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Food-borne disease is a major international health issue which is caused by the transfer of harmful bacteria through cross-contamination. The World Health Organisation (WHO) revealed that 600 million people from around the world are affected by food-borne diseases every year.
This global threat is continuing to increase due to a number of social and economic reasons, such as complex multi-item food menus that use components sourced from all over the world or even food handlers travelling between different countries. These reported outbreaks which are found in 20-40% of cases and are thought to take place in people’s homes are usually contributed to dirty or contaminated utensils and equipment or undercooking foods such as meat. It has also been found that “eating out” has been associated with an increase in people experiencing food-borne disease.
These are the three main pathogens that could impact a food business. Food handlers should, therefore, be aware of the respective journey of each of these germs:
Norovirus is one of the most common causes of gastroenteritis and is responsible for 90% of viral gastroenteritis. Its spread is usually caused by infected food handlers, and direct person to person spread is likely to be implicated in 60-80% of cases. For example, a huge outbreak of norovirus at a Michelin star award-winning restaurant affected 529 individuals. It was found that the cause of the outbreak was by oysters, however, there was evidence that found other routes of “spread” involved staff contaminating the environment and other foods. The restaurant should have taken action sooner, especially as the nature of the business involved a lot of food handling.
In many countries, Campylobacter is one of the major causes of bacterial stomach upsets. The bacteria are found as contaminants in a range of foods, especially raw poultry such as chicken. In fact, many reports have found chicken to be the main driver of this spread, with cross-contamination from raw poultry being seen as a vital transmission route. In one case, a food handler who was preparing a chicken dish in the kitchen for a conference meal accidentally contaminated a group of juice cartons when switching from the first job to the second. Many of the diners fell ill with Campylobacter, demonstrating the need for food businesses to have a good hand hygiene culture, especially when handling raw poultry.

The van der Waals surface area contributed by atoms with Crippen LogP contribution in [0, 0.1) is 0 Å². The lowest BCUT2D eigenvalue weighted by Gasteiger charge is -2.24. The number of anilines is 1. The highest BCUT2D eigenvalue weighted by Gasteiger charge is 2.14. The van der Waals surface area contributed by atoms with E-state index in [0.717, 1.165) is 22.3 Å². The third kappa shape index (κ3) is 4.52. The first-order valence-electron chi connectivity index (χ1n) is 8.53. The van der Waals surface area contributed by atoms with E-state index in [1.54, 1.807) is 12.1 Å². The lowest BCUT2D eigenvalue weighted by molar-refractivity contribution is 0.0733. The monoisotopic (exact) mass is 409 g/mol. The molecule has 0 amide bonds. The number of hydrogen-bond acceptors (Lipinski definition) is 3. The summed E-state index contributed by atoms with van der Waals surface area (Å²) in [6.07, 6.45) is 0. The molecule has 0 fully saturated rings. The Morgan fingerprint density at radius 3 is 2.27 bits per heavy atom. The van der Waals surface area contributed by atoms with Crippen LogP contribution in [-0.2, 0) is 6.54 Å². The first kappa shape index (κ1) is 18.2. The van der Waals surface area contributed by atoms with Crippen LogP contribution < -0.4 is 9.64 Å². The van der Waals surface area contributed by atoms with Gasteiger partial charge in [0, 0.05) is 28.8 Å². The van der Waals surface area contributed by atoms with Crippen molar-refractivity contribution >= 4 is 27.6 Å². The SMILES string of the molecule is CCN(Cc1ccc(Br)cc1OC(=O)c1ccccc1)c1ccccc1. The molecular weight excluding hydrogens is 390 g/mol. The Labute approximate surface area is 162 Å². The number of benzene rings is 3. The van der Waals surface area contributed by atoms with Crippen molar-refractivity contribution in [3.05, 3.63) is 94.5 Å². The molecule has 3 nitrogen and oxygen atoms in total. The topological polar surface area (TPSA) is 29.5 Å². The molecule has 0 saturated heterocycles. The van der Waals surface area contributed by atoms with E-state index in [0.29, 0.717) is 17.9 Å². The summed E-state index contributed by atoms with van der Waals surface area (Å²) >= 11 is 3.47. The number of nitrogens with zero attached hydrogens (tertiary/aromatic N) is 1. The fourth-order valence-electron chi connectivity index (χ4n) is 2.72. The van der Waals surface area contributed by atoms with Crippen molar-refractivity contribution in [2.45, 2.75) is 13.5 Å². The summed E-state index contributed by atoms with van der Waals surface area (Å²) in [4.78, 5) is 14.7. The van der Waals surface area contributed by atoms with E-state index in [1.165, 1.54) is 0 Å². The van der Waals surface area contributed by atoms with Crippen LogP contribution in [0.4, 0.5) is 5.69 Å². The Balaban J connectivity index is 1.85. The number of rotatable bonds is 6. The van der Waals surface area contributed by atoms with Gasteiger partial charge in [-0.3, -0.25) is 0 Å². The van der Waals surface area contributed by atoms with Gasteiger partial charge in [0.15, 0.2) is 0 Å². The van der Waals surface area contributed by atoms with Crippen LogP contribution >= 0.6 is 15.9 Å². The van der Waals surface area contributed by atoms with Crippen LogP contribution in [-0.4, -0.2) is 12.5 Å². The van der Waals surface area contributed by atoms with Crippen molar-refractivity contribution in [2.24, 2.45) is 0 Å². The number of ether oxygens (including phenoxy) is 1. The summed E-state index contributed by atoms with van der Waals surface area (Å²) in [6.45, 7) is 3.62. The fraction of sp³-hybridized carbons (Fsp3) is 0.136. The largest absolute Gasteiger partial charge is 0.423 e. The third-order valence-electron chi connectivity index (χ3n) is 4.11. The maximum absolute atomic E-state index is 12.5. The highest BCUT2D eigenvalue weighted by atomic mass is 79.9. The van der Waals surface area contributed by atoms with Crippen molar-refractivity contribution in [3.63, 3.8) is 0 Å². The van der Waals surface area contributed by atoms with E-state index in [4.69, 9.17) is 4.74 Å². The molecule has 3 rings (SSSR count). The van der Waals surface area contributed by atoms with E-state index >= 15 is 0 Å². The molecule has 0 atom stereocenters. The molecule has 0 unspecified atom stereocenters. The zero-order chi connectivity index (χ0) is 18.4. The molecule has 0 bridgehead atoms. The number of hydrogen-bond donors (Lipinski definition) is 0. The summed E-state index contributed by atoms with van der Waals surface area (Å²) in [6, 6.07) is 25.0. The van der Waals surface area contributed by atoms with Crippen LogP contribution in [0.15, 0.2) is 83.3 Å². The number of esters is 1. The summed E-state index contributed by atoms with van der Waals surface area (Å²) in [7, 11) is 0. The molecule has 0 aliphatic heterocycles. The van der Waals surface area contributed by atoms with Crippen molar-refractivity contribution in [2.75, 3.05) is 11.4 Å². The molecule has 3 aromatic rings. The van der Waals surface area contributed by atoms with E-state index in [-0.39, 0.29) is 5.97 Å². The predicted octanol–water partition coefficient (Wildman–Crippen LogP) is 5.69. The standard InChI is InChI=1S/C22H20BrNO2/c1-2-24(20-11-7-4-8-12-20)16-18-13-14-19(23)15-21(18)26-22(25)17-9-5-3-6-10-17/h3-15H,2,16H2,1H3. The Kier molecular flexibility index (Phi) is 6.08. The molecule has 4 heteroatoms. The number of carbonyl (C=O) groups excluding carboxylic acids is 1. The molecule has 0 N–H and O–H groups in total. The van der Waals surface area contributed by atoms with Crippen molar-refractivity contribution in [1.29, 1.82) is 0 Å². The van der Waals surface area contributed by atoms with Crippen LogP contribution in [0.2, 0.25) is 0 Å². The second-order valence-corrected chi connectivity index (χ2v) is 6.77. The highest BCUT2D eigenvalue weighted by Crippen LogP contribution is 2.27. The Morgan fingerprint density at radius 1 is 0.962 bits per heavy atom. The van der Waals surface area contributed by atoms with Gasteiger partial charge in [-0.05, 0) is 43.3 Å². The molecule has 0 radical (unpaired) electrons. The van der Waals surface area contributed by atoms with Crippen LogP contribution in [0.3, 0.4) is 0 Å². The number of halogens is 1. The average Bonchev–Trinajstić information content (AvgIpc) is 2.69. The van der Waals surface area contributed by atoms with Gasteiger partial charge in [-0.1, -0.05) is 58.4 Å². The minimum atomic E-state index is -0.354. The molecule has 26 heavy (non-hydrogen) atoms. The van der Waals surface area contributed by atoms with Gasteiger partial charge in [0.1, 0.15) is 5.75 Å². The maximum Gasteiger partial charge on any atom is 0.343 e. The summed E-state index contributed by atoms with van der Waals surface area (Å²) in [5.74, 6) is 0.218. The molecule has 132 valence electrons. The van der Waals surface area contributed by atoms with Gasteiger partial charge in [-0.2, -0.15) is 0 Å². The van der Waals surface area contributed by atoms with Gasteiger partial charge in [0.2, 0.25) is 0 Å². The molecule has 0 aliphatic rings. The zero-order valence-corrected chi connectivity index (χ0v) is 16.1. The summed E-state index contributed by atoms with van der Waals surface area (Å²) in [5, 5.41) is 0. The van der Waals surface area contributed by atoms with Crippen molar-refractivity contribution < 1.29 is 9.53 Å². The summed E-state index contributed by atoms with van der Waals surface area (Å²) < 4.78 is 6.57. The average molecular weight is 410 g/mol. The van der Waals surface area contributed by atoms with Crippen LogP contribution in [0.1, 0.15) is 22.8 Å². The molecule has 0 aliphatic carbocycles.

Lm can grow at low temperatures and is widely found in food environments which allows it to have excellent survival abilities. Refrigerated foods must have a low Lm count at the end of their shelf life, this is typically less than 100cfu/g. The spread of Lm is not usually as low as the previous pathogens mentioned but can cause serious illness to those who are elderly, pregnant or immunocompromised. For example, in one case Lm was found in 70 environmental swabs taken from a Swiss sandwich plant and 16 product samples. 78% belonged to one genotype found on slicers, conveyors, tables, bread feeding machines, salmon and egg sandwiches. Cleaning programmes solved the issue of this which demonstrates the importance of environmental monitoring to identity the potential and early warnings of possible contamination problems.
In order for food handlers and businesses to avoid transferring the three pathogens through cross-contamination, they should develop positive hand hygiene and cross-contamination prevention culture to prevent the journey of these germs, before it causes a serious issue. Businesses will also need to implement a well-constructed hand hygiene policy which involves food handler health, hand hygiene and hand habits, and a glove policy. These will ensure control measures are fully understood and valued.
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